c-amsterdam-van-gogh-museum Van Gogh Museum was so informative – another excellent guide– exhibitions of all his work as a timeline … I probably never appreciated his genius – and it was great to have previously known about the Arles (France) connection

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c-amsterdam-poldersFiona and I decided to see some of the countryside and signed up for a trip to Edam and the Zaanse Schans windmills (all operational) and traditional village – who could think of Holland without windmills and cheese????

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Just imagine that most of Holland is below sea level and yet they have designed a system of drainage and land reclamation that allows farming on a grand scale. Will think of these polders when i hear about the annual flooding in Ireland!!!! Many of the farmers have their own windmills to drive the drainage systems!

Amazing that Zaanse, realising that Irish is an official European Language has produced a guide leaflet “as Gaeilge”.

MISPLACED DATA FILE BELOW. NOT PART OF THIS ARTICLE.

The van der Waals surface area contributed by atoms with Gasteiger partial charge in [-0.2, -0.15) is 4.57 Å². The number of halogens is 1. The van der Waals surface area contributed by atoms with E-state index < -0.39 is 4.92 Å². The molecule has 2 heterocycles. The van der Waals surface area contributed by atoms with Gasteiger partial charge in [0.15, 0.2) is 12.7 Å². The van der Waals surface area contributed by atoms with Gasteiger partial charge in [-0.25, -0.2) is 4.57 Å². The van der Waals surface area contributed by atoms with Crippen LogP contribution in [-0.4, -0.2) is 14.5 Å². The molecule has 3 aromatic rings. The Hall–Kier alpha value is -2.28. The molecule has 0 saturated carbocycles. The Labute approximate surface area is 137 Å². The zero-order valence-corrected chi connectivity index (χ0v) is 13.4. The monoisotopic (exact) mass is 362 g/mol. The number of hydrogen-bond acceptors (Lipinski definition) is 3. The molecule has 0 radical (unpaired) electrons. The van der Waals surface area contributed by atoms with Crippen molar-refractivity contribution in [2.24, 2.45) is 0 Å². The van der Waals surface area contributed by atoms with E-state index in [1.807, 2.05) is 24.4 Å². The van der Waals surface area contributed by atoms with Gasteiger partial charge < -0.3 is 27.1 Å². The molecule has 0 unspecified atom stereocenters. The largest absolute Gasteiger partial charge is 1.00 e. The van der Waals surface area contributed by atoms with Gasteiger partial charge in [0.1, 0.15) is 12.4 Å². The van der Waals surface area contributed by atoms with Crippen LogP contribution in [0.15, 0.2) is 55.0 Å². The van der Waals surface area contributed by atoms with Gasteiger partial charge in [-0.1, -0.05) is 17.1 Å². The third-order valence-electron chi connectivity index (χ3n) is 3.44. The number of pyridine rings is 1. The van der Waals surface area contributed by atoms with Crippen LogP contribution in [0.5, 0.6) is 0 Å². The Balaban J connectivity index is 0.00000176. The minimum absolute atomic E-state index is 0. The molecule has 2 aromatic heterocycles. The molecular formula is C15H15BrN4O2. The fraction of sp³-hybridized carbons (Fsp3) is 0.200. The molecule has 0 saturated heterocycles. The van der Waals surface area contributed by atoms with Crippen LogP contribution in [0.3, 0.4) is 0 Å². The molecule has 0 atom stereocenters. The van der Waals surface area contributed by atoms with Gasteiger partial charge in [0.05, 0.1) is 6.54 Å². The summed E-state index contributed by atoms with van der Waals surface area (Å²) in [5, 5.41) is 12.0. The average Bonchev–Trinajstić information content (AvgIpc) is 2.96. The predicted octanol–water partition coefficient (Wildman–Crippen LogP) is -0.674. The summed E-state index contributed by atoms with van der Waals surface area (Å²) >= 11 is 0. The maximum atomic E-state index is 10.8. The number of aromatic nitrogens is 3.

Onto the village of Edam next, one of the centres for the CHEESE industry- lovely little town – traditional Dutch houses – the rest of the gang walked through …. I slept on bus – it’s a busy day!!!!!

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We visited a dairy farm on way back and Auntie Antje, the farmer’s wife, showed us how cheese is made. Then we got a chance to sample – would have loved to bring some home but case weight is a consideration. So just feasted here!!!

Barely an hour for dinner, then out again for the Grachtan tour of the canals by night. As the tour was designed for the predominantly German contingent, Marie Claire (designated minder of the Irish) accompanied us to translate – unfortunately she thought most of the information was “irrelevant” and we had to make do with our limited knowledge of German!!!! We have the poor girl totally confused with our humour; she’s trying so hard, BUT!!!!!!


Woke up this morning to views of the Markermeer, a large lake in the central Netherlands. It used to be part of the Zuiderzee, but is now a freshwater lake. Hoorn, with a beautiful old city area, is one of the richest Dutch ports.